Lexington High School social studies teacher Larry David was recently accepted into The National Constitution Center’s Teacher Advisory Council. The council was recently launched in response to the divided political climate in the United States in the past year. Their goal is to combat polarization and misinformation within politics through education.
While the National Constitution Center has been a long established and well-known organization, the Teacher’s Advisory Council is a fairly new addition.
“[The center] got a little freaked out from what they saw in the wake of the last election with incredible arguments about voting fraud and misrepresentation,” David said.
In response to these controversies and the spread of propaganda, the Center wanted to take action at the root of the spread of information, schools.
“They decided that what was best was maybe a return to basic focus on improving our education for civics and how our government works. So they reached out to teachers that knew of government and policies, to teach how elections work and how the Constitution works, and how the electoral college works,” David said.
David explained how he is happy to be a part of this council and his continuous admiration for the Center.
“It’s a great deal, it’s an honor to be chosen, it’s an honor to be a part of it … it’s just a great resource. Before I even joined, I took a class with them and I still visited their museum, it’s a wonderful place,” David said.
As a part of the Council, David has been taking classes to better learn how to teach students about specific topics. Determining how to use unique teaching methods helps teachers and students take risks and express messages thoughtfully.
“They have us getting involved in learning more, attending sessions with experts talking about various aspects of government, ways to teach. For example, last week, they had a seminar about political cartooning, they actually brought in a Pulitzer prize-winning cartoonist by the name of Mark Fiore,” David said.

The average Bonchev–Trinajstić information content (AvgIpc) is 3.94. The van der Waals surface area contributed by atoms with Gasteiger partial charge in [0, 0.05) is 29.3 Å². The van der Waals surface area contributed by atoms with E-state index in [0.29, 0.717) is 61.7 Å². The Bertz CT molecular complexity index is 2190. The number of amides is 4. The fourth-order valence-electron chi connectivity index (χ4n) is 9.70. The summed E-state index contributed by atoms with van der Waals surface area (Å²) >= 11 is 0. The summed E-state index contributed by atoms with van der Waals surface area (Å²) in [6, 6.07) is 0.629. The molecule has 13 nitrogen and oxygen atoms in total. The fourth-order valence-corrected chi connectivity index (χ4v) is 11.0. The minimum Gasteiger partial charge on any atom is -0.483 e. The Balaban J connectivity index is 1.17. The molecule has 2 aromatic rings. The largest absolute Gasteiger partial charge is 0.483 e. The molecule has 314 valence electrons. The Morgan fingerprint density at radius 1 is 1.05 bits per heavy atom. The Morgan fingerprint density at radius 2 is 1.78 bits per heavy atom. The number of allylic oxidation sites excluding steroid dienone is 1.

When asked about the impact of his appointment for himself and for the LHS community, he talked about the importance of learning and its appeal for him.
“It’s a reflection of my willingness to be a life-long learner. It’s allowing me to be a model for students and fellow teachers, and I think it’s important also to point out to people out there,” David said.
David continued to talk about some of the preconceived notions regarding teaching and the life-long learning process.
“A lot of people have this sense that, as a teacher, you get your job and then that’s it, and you don’t advance … and it’s a lot more than that. One of the things that is really important as a teacher is that you continue to grow and learn……. You learn new ways of teaching your subject material, you deepen your knowledge base of the content you’re teaching. Kids ask a lot of questions, and the more that you learn, the more you’re able to handle those questions,” David said.
One of the main goals of the Council is to facilitate this idea of teachers continuing to learn and better themselves. For example, one way that the Council enforces this idea is by promoting and developing a community of teachers that can collaborate on and share materials.
David emphasized the importance of teaching American history and government.
“We as a country, have, in many ways, been very ignorant of how our government works and what it does. I think we’re very distracted by a lot of things in our lives, and the other shiny toys that our culture puts in front of us to get away from this. But, one of the things I think has come up from current events is that our government is really important…the political answer is ‘should we do this,’ and the constitutional answer is ‘can we do this?’…we have to constantly grasp with the interplay between the can and the should,” David said.